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Iran is playing a dangerous game with Israel

By Bren Carlill - posted Wednesday, 21 October 2009

Iranian President Mahmoud Ahmadinejad is playing a dangerous game. If he's not careful, he may find his country embroiled in military conflict.

Why? Because history is filled with people making threats against Jews and then attempting to carry them out. But these days, Jews defend themselves.

Iran's nuclear program, its frequent missile tests, its fiery anti-Israel rhetoric and its constant Holocaust denials are making Israel very apprehensive.


Apprehensive not only of Iran's actions, but also because the world isn't doing much about them. This is leading Israel to a realisation that it may have to act alone to ensure its survival. The world should be doing everything it can to avoid such an outcome, but it's not.

Clearly, the world hasn't learned last century's lessons.

In the 1960s, Egyptian president Gamal Abd al-Nasser sponsored cross border attacks to kill Israeli soldiers and civilians. In May 1967, he positioned 80,000 troops next to the Israeli border, demanded UN peacekeepers there leave (tellingly, they did) and closed the Red Sea to Israeli shipping (an act of war). He crowed that Israel would shortly be wiped out.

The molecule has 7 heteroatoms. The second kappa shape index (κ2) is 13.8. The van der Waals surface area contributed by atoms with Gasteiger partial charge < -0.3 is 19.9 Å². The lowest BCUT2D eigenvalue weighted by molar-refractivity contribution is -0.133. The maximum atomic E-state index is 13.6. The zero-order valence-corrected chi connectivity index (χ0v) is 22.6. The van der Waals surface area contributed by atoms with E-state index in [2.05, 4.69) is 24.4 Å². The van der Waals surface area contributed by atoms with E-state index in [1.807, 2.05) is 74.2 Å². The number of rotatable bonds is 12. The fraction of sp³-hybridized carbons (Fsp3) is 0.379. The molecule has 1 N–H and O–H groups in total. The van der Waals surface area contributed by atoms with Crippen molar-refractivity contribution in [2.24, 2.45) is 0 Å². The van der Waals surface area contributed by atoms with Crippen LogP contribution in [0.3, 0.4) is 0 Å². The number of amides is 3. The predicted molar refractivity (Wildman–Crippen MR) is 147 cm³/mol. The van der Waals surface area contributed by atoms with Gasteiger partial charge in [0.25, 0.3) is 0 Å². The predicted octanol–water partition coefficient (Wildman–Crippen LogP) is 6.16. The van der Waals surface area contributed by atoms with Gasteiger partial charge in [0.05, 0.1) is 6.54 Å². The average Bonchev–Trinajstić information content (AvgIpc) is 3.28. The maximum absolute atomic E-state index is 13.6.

Had the peacekeepers stayed, war would not have been inevitable.

Rather than wait for Egypt to finish its preparations for Holocaust Mark II, Israel acted first; the Six Day War was the result.

Some academics contend that Nasser didn't intend to go to war. They suggest his fiery rhetoric and troop build up was more about staking his claim to leadership of the Arab world than it was about destroying the Jewish state.


These academics claim that Nasser didn't actually think the peacekeepers would leave as requested. They claim he knew his forces weren't strong enough to defeat Israel.

All this may be true (though it doesn't explain why Nasser closed the Red Sea to Israeli shipping, which Israel had stated time and again was a casus belli). The point, however, is one of perceptions.

Israelis, with memories of the Holocaust (in which a country threatened to wipe out the Jews, then proceeded to do so because no one tried to stop it), was faced by another country declaring its aim to do the same thing. Israelis saw this country preparing militarily to act on its promises of genocide. They saw the international community, embodied by the UN, scurry out of the way to avoid getting its hands dirty by preventing war (which is why the UN was created). They perceived no one would save them but themselves, and that inaction would mean death. And so they acted. And the rest, as they say, is history. Or, it should be.

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First published in the National Times on October 16, 2009.

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About the Author

Bren Carlill worked at the Australia/Israel & Jewish Affairs Council between 2006 and 2011.

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